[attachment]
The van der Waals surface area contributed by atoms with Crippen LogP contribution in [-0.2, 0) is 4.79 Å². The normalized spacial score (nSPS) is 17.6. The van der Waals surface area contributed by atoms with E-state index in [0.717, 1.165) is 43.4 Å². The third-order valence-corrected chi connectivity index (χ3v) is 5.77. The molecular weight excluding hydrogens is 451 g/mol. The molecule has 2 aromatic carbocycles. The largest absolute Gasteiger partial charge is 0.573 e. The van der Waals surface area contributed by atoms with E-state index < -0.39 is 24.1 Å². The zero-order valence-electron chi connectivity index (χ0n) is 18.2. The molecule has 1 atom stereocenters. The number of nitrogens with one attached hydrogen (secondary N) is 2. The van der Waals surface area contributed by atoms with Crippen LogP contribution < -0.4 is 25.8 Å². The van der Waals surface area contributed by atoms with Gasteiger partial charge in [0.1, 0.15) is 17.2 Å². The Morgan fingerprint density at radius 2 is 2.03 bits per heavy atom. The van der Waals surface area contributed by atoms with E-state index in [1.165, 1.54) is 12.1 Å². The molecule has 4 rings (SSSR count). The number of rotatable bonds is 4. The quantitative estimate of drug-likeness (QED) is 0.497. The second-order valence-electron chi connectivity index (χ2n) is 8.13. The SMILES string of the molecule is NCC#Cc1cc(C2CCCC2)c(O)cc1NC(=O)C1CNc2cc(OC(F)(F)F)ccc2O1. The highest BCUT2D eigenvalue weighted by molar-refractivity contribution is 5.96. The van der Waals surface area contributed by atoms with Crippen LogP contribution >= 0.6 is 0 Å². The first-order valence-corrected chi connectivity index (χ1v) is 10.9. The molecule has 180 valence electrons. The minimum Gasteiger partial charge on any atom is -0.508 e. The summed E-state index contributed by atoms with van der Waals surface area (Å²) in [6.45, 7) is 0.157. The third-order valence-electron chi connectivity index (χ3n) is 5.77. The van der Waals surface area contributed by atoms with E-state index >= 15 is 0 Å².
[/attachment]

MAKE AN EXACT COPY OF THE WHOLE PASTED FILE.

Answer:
The van der Waals surface area contributed by atoms with Crippen LogP contribution in [-0.2, 0) is 4.79 Å². The normalized spacial score (nSPS) is 17.6. The van der Waals surface area contributed by atoms with E-state index in [0.717, 1.165) is 43.4 Å². The third-order valence-corrected chi connectivity index (χ3v) is 5.77. The molecular weight excluding hydrogens is 451 g/mol. The molecule has 2 aromatic carbocycles. The largest absolute Gasteiger partial charge is 0.573 e. The van der Waals surface area contributed by atoms with E-state index < -0.39 is 24.1 Å². The zero-order valence-electron chi connectivity index (χ0n) is 18.2. The molecule has 1 atom stereocenters. The number of nitrogens with one attached hydrogen (secondary N) is 2. The van der Waals surface area contributed by atoms with Crippen LogP contribution < -0.4 is 25.8 Å². The van der Waals surface area contributed by atoms with Gasteiger partial charge in [0.1, 0.15) is 17.2 Å². The Morgan fingerprint density at radius 2 is 2.03 bits per heavy atom. The van der Waals surface area contributed by atoms with E-state index in [1.165, 1.54) is 12.1 Å². The molecule has 4 rings (SSSR count). The number of rotatable bonds is 4. The quantitative estimate of drug-likeness (QED) is 0.497. The second-order valence-electron chi connectivity index (χ2n) is 8.13. The SMILES string of the molecule is NCC#Cc1cc(C2CCCC2)c(O)cc1NC(=O)C1CNc2cc(OC(F)(F)F)ccc2O1. The highest BCUT2D eigenvalue weighted by molar-refractivity contribution is 5.96. The van der Waals surface area contributed by atoms with Crippen LogP contribution >= 0.6 is 0 Å². The first-order valence-corrected chi connectivity index (χ1v) is 10.9. The molecule has 180 valence electrons. The minimum Gasteiger partial charge on any atom is -0.508 e. The summed E-state index contributed by atoms with van der Waals surface area (Å²) in [6.45, 7) is 0.157. The third-order valence-electron chi connectivity index (χ3n) is 5.77. The van der Waals surface area contributed by atoms with E-state index >= 15 is 0 Å².